How to eat healthily and reduce your water footprint

How to eat healthily and reduce your water footprint

The European Commission’s Joint Research Centre (JRC) has published a new study on how changing your diet can benefit your health and reduce your water footprint.

New research by the Joint Research Centre (JRC), published in the journal Nature Sustainability, identifies how you can reduce your water footprint and benefit your health by reducing the amount of water used to produce the food you eat.

Reducing water footprints by changing the way food is produced and consumed is an important step towards balancing our essential water usage with a sustainable outlook to minimise the damage to ecosystems and the influence on climate change.

What is a water footprint?

The concept of a water footprint is used to make people aware of the large quantity of water resources which are being used to produce food. Your water footprint is defined by the JRC as the total volume of freshwater used to produce the food you consume.

The study found that the UK’s water footprint for food consumption alone (for both imported and food from the UK) is 2,757 litres per person per day, and some other European countries including Germany and France have even higher rates.

How to consume more sustainably and reduce your water footprint

The study found that the water footprints of most diet types can be reduced by maintaining a healthy diet containing less sugar, crop oils, meat and animal fats, and more vegetables and fruit.

The JRC has found that compared to existing diets, the water required to produce our food could be reduced by between:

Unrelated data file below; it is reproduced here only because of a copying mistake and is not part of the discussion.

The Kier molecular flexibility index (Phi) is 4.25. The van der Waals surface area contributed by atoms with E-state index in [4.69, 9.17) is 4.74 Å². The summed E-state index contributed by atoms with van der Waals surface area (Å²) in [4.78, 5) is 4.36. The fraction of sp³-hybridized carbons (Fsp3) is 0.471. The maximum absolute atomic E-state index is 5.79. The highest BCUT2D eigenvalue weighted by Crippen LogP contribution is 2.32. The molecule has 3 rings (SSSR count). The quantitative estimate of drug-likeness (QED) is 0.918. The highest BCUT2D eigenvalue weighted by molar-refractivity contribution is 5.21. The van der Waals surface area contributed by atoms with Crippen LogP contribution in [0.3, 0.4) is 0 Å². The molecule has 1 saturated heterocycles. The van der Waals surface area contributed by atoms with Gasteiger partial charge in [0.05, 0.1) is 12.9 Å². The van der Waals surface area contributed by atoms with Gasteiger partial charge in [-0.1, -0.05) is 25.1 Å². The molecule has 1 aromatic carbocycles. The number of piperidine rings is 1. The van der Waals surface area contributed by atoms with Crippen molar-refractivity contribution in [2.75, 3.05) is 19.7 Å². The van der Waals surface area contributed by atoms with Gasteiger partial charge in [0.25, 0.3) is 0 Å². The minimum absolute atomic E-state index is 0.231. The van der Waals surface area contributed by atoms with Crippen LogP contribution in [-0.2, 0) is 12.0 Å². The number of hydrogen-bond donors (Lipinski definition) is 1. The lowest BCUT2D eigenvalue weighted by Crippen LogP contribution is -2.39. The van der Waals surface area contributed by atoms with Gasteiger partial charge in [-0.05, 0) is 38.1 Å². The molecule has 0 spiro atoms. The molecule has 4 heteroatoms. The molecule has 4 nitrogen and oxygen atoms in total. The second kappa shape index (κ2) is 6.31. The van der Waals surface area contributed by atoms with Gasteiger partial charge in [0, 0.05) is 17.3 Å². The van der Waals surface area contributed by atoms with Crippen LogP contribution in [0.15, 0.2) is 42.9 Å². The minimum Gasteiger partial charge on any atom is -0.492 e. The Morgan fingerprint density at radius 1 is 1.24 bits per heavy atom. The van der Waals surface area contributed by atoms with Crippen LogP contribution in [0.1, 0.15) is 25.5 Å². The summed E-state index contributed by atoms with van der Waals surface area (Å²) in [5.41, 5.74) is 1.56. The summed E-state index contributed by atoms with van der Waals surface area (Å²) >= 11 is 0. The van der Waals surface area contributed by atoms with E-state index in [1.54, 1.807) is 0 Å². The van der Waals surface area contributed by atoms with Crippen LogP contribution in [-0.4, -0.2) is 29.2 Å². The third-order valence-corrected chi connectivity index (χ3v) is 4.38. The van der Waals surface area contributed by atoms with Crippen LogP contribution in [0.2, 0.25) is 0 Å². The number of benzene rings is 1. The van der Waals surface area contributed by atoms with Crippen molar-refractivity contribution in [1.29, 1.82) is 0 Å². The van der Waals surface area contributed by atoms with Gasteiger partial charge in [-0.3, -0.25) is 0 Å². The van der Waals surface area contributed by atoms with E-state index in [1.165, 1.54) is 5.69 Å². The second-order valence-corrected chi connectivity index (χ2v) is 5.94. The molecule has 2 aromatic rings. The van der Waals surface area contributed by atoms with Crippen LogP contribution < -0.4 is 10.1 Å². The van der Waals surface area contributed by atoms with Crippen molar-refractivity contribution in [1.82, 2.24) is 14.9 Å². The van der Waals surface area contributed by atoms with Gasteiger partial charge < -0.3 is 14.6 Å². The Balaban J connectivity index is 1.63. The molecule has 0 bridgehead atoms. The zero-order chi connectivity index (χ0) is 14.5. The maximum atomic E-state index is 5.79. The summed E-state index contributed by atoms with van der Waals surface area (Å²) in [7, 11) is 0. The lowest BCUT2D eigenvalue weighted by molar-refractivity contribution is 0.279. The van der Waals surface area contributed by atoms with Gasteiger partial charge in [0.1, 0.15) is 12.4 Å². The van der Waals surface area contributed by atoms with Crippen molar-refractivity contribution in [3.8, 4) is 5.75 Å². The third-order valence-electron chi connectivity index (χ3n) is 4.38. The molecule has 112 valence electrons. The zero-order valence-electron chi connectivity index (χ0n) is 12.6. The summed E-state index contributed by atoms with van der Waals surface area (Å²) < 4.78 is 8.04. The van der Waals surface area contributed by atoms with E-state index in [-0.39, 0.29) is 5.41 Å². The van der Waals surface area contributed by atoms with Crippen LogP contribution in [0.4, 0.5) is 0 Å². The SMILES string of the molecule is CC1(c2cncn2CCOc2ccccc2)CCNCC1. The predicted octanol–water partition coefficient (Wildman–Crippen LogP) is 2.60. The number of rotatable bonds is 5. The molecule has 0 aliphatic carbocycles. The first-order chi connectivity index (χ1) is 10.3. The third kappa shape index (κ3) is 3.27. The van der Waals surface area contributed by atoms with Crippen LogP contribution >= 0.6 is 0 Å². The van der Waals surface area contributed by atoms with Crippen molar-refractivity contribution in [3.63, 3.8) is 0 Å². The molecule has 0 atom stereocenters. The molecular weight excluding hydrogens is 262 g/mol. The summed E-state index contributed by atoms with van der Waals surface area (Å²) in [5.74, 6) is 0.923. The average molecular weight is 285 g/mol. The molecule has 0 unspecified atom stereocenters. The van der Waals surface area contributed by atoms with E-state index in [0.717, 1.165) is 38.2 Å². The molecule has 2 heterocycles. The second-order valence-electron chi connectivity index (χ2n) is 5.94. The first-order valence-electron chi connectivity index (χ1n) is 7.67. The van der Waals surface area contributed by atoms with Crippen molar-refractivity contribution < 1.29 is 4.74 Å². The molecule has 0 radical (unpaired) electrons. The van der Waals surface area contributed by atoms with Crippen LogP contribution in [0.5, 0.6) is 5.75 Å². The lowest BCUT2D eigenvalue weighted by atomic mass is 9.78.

• 35% and 55% using a healthy vegetarian diet
• 33% and 55% using a healthy pescatarian diet
• 11% and 35% using a healthy diet containing meat

Is a vegetarian diet the way forward?

The JRC says “Animal products – and especially meat – have a high water footprint. The average European diet is characterised by overconsumption in general, particularly of animal products.”

The JRC research has found that eating a meat-free diet (no fish or meat, and healthy oils from crops rather than animal fat) is the most effective way of reducing your water footprint. This has many health benefits, but it will also massively reduce the amount of water that is used to produce food. Even eating a healthier pescatarian diet or eating less meat will help to lower your water footprint. Greenpeace has recently reported that the world needs to cut its meat production and consumption in half by 2050 to meet the climate goals set out in the Paris Agreement, which international governments are currently failing to meet.

The JRC has identified that to make a positive change, government interventions such as better food labelling need to be implemented to help individuals adopt healthier, more water-efficient diets.

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